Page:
Lawson Software will find out this week when it makes its debut on the public markets.
The St. Paul, Minn.-based company is scheduled to price its offering Thursday night and make its public debut Friday, in a sale underwritten by Lehman Brothers and J.P. Morgan Chase. Lawson initially planned to sell 12.7 million shares for between $15 and $17, but scaled that back last month. The new plan is to put out 14 million shares at between $13 and $15 each.
Lawson--which competes against heavyweights such as Oracle, PeopleSoft and SAP--will be the third tech company to go public in the past two months.
This year, 22 out of 84 IPOs, or about a quarter, have been technology companies. That's way down from a year ago, when 240 out of 374 IPOs, or about two-thirds, were high-tech businesses, according to Thomson Financial Securities.
And investors have shown some signs that they're getting interested in technology again.
Chipmaker Magma Design Automation saw its initial offering close 46 percent higher when it debuted last month. And video game designer Bam Entertainment rose 9 percent when it made its public debut.
"There's been a surge, if you can call it that, in terms of tech-related IPOs," said Steven Tuen, analyst at IPO Value Monitor. "Because of the recent rally in the stock markets, investors are becoming higher-risk tolerant, so they're changing their interest in tech companies.
"I think the combination of market sentiment and Lawson's ability to generate profits should translate into a pretty healthy premium for the stock when it begins trading," Tuen said.
And Lawson's not exactly a sexy company. Founded in 1975, it makes the somewhat boring but necessary software that helps businesses automate tasks for areas such as human resources, financials and supply chain management. Lawson's software can be administered over the Internet.
"Looking at the last five years of results, we do not have to cringe at the thought of continued year-after-year losses as the company tries to find the magic business pill of success," wrote IPOfinancial.com President David Menlow, who highlighted the stock as his "IPO Pick of the Week."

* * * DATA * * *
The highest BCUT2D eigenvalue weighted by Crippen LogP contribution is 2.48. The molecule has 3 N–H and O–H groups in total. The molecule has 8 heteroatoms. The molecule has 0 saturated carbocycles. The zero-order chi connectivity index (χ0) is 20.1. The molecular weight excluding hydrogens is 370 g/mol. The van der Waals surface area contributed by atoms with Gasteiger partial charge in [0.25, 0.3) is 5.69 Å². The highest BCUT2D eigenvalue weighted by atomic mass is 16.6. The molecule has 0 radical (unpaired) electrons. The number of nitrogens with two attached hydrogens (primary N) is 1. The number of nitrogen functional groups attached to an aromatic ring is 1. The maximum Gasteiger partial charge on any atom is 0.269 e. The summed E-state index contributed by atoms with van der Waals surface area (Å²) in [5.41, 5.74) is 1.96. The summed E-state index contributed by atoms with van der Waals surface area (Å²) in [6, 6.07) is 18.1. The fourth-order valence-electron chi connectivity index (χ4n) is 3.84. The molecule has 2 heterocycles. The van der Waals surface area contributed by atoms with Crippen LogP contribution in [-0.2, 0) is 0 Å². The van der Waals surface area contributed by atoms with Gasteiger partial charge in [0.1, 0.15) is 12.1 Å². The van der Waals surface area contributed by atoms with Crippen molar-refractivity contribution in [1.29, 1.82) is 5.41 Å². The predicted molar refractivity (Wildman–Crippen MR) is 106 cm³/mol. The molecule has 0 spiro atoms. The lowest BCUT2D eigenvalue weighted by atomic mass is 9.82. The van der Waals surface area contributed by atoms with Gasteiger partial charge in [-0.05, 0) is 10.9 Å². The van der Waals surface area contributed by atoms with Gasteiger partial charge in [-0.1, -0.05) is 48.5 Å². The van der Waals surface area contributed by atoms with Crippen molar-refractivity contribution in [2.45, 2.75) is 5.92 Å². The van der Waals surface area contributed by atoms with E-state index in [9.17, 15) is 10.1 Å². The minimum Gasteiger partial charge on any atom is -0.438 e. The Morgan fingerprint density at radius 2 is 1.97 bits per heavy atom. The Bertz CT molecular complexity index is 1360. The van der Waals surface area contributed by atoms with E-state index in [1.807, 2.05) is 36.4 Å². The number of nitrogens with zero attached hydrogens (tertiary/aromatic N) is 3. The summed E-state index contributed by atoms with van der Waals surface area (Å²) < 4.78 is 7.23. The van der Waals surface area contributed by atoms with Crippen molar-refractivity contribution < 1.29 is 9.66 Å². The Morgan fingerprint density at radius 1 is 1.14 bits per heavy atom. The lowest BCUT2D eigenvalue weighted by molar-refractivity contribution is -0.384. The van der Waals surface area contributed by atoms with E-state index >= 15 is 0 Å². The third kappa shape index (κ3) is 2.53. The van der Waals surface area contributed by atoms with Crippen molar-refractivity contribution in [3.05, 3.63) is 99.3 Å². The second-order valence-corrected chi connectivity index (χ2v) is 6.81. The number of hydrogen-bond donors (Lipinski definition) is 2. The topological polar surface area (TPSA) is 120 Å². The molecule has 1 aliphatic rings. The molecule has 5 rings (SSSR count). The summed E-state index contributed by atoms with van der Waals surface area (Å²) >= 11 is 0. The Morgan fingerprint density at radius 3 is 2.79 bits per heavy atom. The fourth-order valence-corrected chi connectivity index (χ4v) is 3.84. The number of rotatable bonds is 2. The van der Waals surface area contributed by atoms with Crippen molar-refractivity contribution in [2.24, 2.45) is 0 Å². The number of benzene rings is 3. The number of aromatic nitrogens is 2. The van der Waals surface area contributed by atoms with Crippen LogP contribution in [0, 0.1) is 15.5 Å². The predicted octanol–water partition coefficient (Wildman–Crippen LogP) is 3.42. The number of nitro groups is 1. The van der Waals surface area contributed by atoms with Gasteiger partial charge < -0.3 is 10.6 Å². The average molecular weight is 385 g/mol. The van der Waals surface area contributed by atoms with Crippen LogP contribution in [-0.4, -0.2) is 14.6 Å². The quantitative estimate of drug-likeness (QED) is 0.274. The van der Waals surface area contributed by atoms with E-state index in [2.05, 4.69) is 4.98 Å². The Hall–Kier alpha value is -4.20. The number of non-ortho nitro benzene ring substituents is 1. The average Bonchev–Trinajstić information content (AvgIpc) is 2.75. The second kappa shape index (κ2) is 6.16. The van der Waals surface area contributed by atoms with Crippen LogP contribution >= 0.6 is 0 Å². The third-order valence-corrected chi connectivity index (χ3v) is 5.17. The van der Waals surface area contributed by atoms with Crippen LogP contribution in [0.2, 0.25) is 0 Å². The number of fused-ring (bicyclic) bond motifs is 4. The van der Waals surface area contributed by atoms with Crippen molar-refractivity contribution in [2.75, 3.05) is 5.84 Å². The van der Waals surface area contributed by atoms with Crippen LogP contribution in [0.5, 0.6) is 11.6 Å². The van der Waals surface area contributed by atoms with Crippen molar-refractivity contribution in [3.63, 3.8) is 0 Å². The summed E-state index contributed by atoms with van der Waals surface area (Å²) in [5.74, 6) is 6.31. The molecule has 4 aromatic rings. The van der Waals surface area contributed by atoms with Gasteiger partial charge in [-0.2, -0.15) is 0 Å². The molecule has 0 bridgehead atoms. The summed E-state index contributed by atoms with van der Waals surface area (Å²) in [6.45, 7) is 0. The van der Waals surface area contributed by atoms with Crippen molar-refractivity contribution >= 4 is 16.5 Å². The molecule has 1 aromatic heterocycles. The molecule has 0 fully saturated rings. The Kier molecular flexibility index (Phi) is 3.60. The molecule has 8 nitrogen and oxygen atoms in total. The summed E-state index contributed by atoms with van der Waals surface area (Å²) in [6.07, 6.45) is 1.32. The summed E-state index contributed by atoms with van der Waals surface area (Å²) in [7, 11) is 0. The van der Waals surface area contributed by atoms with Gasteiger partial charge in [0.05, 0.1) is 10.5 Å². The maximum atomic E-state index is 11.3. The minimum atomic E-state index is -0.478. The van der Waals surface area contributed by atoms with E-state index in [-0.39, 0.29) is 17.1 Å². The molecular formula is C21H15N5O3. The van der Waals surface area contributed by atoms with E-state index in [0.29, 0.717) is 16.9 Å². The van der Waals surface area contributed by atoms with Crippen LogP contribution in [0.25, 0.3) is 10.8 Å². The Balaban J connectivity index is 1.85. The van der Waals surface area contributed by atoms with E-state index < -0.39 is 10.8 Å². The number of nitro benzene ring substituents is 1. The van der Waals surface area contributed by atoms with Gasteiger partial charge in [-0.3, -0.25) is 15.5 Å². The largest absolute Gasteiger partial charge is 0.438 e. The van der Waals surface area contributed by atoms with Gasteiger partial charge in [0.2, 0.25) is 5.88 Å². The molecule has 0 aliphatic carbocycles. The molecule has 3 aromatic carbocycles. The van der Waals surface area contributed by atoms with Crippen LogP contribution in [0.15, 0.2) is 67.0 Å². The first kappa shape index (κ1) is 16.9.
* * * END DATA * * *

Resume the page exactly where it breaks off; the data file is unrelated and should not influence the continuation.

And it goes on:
"Lawson has grown an average of just under 30 percent. With the exception of 2000, they were all profitable years."
So far, Lawson has survived and done fairly well by targeting certain "vertical" markets: health care, retail, professional services, financial services and public sectors. It's got more than 2,000 customers--a fact that should assuage any investors worried about the competition.
The company has specialized in midlevel businesses, leaving the large enterprise market to its bigger competitors. But with the economy tightening up, those competitors have begun to show an interest in smaller customers, said Jennifer Chew, analyst at Forrester Research. J.D. Edwards, for instance, recently announced plans to eliminate some of its partnerships so that it could go after the midlevel market itself, she said.
By continuing to focus on specific vertical industries, Lawson can "fill in the gaps" left by the bigger players, she said.
Lawson has a strong partner in IBM. The companies signed a deal in February to jointly market and sell Lawson's flagship Insight software system on all IBM eServers.
And in May, it got a vote of confidence from the venture capital community, receiving $40 million from venture firms TA Associates and St. Paul Venture Capital.
Lawson reported revenue of $383.9 million for fiscal 2001, up from $312.9 million in fiscal 2000. It recorded a profit of $14.5 million, or 21 cents per share, in 2001, compared to a loss of $3.35 million, or 5 cents per share, in 2000. The 2000 loss was the only full-year loss the company has reported since 1997.
In its first fiscal quarter of 2002, ended Aug. 31--the most recent quarter with information available--the company recorded a profit of $1.09 million, or one cent per share, on revenues of $100.9 million. That compares to a profit of $5.2 million, or six cents per share, on revenues of $84.1 million, in the year-ago quarter.
"They have their niche targeting certain vertical industries, and they've developed a brand name within those industries, but it's a tough business," Tuen said.